Complement receptor 1 gene polymorphisms are associated with idiopathic pulmonary fibrosis

Michele Zorzetto, Ilaria Ferrarotti, Rocco Trisolini, Luigi Lazzari Agli, Roberta Scabini, Monique Novo, Annalisa De Silvestri, Marco Patelli, Miryam Martinetti, MariaClara Cuccia, Venerino Poletti, Ernesto Pozzi, Maurizio Luisetti

Research output: Contribution to journalArticlepeer-review


Idiopathic pulmonary fibrosis (IPF) is a chronic, fibrotic disorder underlain by aberrant wound healing of repeated lung injury. Environmental triggers and genetic background are likely to act as modifiers of the fibrotic response. Erythrocyte complement receptor 1 is a membrane protein mediating the transport of immune complexes to phagocytes. Three gene polymorphisms are related to the erythrocyte surface density of complement receptor 1 molecules, which in turn are related to the rate of immune complexes' clearance. There is evidence of association between sarcoidosis and the complement receptor 1 gene. We wondered whether IPF is associated with the complement receptor 1 gene alleles coding for a reduced molecule/erythrocyte ratio. We studied 74 patients and 166 control subjects. Three polymorphic sites of the gene, A3650G exon 22, HindIII RFLP intron 27, and C5507G exon 33, were analyzed and found to be in linkage disequilibrium. The GG genotype for the C5507G exon 33 polymorphism was significantly more common in patients with IPF than in control subjects (odds ratio = 6.232, 95% confidence interval = 2.198-18.419, p = 0.00023). The significant difference was found in both sexes. These findings agree with speculations on the role of the complement receptor 1 gene in idiopathic pulmonary fibrosis.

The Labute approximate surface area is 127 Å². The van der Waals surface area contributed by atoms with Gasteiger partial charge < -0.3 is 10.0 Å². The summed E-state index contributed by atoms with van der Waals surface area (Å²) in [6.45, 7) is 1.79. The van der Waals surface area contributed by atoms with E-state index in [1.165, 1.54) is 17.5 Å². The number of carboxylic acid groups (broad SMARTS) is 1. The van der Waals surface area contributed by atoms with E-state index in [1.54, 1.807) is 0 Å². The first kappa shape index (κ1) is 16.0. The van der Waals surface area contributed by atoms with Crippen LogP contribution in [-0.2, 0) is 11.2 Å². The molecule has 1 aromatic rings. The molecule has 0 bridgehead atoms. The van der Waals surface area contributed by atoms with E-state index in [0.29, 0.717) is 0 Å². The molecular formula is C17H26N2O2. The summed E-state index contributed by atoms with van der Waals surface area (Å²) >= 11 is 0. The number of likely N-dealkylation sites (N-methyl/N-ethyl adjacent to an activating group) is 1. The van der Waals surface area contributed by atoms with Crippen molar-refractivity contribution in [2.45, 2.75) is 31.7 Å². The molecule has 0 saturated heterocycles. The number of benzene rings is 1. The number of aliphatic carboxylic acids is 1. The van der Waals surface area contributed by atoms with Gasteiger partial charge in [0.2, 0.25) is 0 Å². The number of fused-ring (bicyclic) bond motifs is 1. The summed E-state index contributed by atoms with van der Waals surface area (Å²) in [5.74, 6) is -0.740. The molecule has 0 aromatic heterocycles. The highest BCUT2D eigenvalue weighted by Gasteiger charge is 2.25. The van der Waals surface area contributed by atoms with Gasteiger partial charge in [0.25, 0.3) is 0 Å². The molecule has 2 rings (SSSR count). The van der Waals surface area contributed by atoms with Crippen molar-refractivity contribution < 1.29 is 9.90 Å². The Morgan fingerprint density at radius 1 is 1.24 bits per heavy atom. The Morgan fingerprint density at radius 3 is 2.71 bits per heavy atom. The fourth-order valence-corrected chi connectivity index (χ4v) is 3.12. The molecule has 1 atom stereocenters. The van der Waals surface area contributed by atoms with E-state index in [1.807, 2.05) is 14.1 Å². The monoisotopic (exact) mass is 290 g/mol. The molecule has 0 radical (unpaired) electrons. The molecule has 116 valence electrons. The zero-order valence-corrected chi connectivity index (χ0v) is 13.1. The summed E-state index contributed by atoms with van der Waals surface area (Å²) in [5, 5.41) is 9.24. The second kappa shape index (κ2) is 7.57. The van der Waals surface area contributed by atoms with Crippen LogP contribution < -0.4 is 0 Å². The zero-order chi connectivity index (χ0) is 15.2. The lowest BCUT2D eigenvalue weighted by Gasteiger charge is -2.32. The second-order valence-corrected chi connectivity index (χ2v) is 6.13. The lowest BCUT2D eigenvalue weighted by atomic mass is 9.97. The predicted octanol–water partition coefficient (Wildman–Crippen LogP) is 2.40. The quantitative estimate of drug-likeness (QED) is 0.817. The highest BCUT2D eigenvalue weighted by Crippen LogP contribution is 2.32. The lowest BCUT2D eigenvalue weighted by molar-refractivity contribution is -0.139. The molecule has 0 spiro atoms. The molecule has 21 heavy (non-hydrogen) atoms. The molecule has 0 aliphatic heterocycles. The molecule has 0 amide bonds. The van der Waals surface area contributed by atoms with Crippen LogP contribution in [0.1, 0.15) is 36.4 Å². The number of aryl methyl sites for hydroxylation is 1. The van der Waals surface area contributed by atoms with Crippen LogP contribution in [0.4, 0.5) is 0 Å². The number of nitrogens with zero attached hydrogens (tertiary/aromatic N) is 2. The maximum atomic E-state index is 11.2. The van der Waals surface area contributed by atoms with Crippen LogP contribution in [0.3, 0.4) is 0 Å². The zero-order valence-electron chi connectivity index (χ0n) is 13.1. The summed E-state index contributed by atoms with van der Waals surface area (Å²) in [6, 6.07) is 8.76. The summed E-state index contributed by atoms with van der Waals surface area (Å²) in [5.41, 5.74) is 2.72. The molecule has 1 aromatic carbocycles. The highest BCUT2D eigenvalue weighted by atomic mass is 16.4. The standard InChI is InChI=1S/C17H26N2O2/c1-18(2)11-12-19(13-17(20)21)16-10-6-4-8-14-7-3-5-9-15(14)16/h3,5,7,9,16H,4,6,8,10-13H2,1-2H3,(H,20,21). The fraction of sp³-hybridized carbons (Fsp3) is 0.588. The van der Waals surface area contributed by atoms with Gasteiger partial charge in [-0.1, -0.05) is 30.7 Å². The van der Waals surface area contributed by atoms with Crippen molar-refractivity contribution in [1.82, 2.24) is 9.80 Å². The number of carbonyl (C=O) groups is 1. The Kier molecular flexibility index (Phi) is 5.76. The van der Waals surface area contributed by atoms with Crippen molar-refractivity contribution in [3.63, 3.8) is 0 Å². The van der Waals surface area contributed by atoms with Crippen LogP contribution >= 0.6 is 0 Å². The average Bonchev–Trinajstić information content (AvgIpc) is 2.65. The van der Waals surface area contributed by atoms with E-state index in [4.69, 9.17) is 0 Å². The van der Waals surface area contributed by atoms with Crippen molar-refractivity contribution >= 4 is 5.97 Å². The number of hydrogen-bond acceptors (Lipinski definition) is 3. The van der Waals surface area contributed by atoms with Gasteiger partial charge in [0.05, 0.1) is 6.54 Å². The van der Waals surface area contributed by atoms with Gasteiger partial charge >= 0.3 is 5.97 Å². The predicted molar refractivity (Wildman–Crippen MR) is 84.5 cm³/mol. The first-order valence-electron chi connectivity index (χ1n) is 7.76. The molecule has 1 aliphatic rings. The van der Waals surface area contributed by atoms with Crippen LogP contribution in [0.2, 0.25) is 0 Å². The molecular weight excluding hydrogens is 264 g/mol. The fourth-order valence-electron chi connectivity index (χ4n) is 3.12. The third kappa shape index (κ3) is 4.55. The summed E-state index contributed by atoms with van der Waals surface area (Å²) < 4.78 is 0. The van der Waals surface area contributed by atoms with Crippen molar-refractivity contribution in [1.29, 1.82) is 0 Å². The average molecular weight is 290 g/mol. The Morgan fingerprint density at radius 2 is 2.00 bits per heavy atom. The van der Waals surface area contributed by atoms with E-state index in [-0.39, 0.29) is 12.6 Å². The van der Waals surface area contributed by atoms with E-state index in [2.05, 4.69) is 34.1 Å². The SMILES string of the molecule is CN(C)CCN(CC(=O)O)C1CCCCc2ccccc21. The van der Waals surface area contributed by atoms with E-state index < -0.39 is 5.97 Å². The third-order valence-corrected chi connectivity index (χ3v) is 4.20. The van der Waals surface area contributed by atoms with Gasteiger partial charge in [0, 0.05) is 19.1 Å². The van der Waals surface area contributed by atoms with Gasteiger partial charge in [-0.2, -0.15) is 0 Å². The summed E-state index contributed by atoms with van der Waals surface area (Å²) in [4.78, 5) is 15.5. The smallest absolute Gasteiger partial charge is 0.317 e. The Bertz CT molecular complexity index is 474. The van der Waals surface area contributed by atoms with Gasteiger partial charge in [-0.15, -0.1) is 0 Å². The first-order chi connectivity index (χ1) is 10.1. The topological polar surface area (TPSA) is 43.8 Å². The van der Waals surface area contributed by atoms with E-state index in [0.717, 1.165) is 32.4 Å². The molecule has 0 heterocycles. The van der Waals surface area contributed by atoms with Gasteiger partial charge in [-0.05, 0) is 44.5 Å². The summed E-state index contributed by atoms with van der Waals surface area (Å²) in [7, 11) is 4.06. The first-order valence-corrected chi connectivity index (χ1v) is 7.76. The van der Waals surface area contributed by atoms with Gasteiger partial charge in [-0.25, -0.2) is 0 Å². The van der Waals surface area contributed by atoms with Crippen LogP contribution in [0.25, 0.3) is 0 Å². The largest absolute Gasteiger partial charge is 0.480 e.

Original languageEnglish
Pages (from-to)330-334
Number of pages5
JournalAmerican Journal of Respiratory and Critical Care Medicine
Issue number3
Publication statusPublished - Aug 1 2003


  • Association study
  • Candidate gene
  • Gene sequencing
  • Immune complexes
  • Polymerase chain reaction

ASJC Scopus subject areas

  • Pulmonary and Respiratory Medicine


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